Punishing Vs. Disciplining Children: What's The Difference & What Works Best? Experts Share Tips!

By Amanda Moore, Parent Herald January 18, 04:00 am

Parents have the toughest job of molding children to become civilized human beings. They make use of different tools, strategies and approaches to child-rearing to encourage good behavior or correct the misbehaviors.

But some parents tend to be confused about punishing vs. disciplining children, especially since every child is different. What's the difference between these two and what works best?

To help parents, experts from the Iowa State University will explore approaches in punishing vs. disciplining children. They will compile and review past researchers done by students and teachers to determine the best strategies to share to moms and dads, as stated in the press release.

The experts begin by sharing that there is no "one size fits all" strategy, according to the Science of Parenting. Parents should first determine a form of discipline based on the three things: the child's age, the child's temperament and personality, and consistency.

Age-appropriate strategies ensure that the child's emotional needs are met while understanding the child's temperament and personality ensures that they will respond to the discipline tactics better.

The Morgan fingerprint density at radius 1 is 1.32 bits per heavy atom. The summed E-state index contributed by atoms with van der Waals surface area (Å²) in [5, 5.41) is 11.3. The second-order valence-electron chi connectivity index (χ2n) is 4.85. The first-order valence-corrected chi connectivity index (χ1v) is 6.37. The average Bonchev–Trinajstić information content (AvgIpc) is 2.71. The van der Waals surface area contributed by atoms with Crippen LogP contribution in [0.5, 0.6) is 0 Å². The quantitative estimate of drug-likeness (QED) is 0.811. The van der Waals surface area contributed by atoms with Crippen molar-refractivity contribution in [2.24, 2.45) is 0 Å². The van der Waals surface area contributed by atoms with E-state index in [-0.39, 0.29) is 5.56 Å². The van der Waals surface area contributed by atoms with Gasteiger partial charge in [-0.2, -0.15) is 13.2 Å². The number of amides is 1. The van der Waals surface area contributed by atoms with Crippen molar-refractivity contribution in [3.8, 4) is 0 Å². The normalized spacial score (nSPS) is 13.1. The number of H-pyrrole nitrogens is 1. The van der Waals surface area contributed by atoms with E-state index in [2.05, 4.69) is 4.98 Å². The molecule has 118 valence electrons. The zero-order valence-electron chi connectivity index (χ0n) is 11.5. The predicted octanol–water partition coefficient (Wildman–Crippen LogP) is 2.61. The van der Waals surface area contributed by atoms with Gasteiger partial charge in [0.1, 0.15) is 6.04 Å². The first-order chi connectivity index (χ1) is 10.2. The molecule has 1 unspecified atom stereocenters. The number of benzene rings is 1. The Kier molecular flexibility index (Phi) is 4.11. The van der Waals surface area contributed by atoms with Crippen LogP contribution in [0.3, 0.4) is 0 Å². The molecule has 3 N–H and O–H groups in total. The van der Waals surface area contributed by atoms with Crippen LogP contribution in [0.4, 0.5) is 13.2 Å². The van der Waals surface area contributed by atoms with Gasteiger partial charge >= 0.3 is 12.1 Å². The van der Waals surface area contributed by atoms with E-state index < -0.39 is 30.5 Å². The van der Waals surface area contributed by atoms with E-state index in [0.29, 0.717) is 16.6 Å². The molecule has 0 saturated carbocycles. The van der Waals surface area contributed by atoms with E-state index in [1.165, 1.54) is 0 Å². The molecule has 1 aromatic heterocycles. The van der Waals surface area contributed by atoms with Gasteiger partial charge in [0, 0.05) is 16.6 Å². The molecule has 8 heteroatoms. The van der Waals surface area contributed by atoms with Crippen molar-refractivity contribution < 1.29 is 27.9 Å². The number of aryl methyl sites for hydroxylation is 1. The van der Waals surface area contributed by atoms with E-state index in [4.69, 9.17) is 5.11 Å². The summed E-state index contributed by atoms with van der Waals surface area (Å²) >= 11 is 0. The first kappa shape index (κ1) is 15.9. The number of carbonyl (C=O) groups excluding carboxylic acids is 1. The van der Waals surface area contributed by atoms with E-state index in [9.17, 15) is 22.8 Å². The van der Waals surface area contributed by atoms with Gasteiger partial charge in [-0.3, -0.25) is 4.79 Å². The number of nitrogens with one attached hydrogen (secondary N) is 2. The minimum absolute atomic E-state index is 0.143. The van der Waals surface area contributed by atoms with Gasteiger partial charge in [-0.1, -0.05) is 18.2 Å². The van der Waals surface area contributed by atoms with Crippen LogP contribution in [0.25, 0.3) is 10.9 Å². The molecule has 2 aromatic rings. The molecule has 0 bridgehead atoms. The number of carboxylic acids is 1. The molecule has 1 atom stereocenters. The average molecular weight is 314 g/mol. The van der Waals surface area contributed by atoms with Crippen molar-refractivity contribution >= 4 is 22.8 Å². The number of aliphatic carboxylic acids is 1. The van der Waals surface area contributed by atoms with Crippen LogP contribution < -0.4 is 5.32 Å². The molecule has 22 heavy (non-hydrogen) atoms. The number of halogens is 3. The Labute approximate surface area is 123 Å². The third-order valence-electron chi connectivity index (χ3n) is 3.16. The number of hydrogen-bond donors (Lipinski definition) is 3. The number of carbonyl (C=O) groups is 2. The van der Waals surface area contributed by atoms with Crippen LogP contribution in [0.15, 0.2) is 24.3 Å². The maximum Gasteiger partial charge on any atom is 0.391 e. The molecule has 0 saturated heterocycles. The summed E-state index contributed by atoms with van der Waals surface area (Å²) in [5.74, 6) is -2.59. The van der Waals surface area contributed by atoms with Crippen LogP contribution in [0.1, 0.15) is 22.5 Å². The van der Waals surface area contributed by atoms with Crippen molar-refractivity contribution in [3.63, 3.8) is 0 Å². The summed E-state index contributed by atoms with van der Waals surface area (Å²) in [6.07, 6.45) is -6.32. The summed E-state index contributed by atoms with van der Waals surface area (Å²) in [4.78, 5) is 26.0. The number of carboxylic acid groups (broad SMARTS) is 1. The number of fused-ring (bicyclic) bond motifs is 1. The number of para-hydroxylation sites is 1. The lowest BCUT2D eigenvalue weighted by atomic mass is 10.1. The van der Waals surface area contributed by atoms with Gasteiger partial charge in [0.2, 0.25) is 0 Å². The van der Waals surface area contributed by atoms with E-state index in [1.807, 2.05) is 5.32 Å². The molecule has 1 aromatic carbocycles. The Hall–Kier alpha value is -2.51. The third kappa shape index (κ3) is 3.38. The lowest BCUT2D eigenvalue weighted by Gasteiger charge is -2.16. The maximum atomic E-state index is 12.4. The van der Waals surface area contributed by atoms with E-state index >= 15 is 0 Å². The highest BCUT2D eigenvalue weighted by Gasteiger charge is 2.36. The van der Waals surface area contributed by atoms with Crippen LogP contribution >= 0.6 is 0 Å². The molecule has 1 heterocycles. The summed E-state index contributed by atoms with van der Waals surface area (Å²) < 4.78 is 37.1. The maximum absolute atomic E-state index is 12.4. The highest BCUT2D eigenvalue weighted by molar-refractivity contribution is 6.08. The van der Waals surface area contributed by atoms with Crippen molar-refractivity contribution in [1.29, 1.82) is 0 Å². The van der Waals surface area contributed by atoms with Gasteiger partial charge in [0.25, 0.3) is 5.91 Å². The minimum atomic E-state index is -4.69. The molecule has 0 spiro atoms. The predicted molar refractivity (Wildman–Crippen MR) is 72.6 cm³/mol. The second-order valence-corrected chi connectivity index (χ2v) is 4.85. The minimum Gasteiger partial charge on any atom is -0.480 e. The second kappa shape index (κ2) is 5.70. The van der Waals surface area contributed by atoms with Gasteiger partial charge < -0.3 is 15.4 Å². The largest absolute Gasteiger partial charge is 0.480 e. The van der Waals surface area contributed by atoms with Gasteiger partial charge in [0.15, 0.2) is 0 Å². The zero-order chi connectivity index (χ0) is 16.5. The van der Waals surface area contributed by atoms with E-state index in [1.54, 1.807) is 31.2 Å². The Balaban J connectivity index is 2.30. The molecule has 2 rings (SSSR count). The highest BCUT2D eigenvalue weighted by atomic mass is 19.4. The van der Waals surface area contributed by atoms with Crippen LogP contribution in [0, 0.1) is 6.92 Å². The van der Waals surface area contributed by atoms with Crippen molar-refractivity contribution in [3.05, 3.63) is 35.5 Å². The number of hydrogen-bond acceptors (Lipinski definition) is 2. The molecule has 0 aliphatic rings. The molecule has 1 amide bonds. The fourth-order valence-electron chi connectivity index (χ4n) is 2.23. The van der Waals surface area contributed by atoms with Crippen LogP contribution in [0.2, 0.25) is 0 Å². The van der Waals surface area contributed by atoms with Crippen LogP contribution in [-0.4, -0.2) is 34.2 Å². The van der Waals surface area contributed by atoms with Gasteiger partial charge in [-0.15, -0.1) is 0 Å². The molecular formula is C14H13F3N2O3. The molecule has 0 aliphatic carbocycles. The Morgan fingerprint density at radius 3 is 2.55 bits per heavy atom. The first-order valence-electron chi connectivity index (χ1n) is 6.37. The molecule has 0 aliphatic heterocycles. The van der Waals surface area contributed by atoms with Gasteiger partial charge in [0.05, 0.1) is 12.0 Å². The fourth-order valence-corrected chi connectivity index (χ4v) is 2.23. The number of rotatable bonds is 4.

Consistency, on the other hand, will do away with the confusion of what is acceptable behavior. The child must know what is expected from him and it can only happen if the parent regularly enforces discipline.

Punishing vs. disciplining children can bear different results. One strategy is used to control behavior while the other is used to teach and guide, Positive Parenting noted.

Punishing children can bring about feelings of fear and pain. It might work to lessen the bad behavior but the children won't' exactly understand why they should stop doing bad things.

Discipline, on the other hand, promotes communication between the parent and the child. Think of this strategy as something akin to the relationship between a teacher and a student, where the latter will be able to understand the consequences, accountability and outcomes better.

See Now: 35 Things New Moms Should Know About Breastfeeding

© 2018 ParentHerald.com All rights reserved. Do not reproduce without permission.

Sign up for our Newsletter

Real Time Analytics